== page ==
‘ Mudgala’s wife,’ both figure in a hopelessly obscure hymn of the Rigveda, variously interpreted by Pischel and Geldner and von Bradke as telling of a real chariot race in which, despite difficulties, Mudgala won by his wife’s aid. The Indian tradition is as variant as the interpretations of modern authorities. Sadguruśisya explains that Mudgala’s oxen were stolen, that he pursued the thieves with the one old ox he had left, and that hurling his hammer (dru-ghana) he caught the marauders. Yāska, on the other hand, says that Mudgala won a race with a drugliana and an ox instead of with two oxen. It is pretty clear that, as Roth observed, the tradition is merely a guess, and a bad one, at the meaning of an obscure hymn, and this view is accepted by Oldenberg.8 Bloomfield9 has interpreted the legend as one of heavenly, not of human, events. Mudgala, probably a variant form of Mudgara, which in the later language means a hammer or a similar weapon, may be meant as a personification of the thunderbolt of Indra, rather than a real man. Later Mudgala is a mythical sage.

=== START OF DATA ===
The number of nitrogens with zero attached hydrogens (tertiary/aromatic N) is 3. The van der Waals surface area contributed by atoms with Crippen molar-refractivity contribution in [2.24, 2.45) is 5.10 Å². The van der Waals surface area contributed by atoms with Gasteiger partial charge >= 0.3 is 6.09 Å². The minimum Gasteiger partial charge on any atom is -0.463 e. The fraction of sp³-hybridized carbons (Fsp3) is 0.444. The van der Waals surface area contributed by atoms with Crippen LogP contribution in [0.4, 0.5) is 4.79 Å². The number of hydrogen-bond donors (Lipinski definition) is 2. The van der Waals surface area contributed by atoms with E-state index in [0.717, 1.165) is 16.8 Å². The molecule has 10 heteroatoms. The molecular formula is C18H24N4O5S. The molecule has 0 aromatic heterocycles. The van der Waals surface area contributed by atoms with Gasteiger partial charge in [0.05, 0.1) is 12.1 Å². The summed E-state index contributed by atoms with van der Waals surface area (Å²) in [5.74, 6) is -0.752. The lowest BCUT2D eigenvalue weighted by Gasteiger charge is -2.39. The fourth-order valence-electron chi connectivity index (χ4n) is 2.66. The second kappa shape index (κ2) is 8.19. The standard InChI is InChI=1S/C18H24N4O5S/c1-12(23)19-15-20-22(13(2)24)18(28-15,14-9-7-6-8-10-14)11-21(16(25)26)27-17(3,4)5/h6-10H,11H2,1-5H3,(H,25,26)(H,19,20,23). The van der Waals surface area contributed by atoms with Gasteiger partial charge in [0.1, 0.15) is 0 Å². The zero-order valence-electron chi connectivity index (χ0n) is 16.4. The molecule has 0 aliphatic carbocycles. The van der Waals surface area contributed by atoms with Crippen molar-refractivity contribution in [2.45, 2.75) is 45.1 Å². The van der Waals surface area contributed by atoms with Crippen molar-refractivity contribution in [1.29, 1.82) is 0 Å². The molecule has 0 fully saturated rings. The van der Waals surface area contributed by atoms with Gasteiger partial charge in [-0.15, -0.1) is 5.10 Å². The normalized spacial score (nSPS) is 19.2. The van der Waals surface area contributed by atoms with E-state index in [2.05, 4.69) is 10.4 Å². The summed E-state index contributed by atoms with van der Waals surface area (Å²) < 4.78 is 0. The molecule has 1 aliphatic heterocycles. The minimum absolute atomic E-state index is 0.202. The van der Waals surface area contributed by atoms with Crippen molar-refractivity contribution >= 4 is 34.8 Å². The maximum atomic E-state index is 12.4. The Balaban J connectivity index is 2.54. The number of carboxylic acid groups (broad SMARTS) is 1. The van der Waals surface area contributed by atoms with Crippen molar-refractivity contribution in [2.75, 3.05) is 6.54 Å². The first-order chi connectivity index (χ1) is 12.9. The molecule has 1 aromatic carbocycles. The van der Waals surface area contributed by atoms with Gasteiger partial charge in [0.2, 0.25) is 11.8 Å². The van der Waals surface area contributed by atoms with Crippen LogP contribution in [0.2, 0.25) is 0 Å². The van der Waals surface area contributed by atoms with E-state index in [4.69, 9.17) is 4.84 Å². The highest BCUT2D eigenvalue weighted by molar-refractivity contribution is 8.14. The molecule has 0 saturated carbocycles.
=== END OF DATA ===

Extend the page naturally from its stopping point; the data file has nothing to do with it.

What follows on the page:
noun (masculine) name of a ṣi with the patr. Bhārmyaśva (Monier-Williams, Sir M. (1988))
name of a disciple of Sākalya (Monier-Williams, Sir M. (1988))
name of a people (Monier-Williams, Sir M. (1988))
name of a son of Bhadrāśva
name of a son of Viśvāmitra (Monier-Williams, Sir M. (1988))
name of various authors and other men (Monier-Williams, Sir M. (1988))
the descendants of Mudgala (Monier-Williams, Sir M. (1988))
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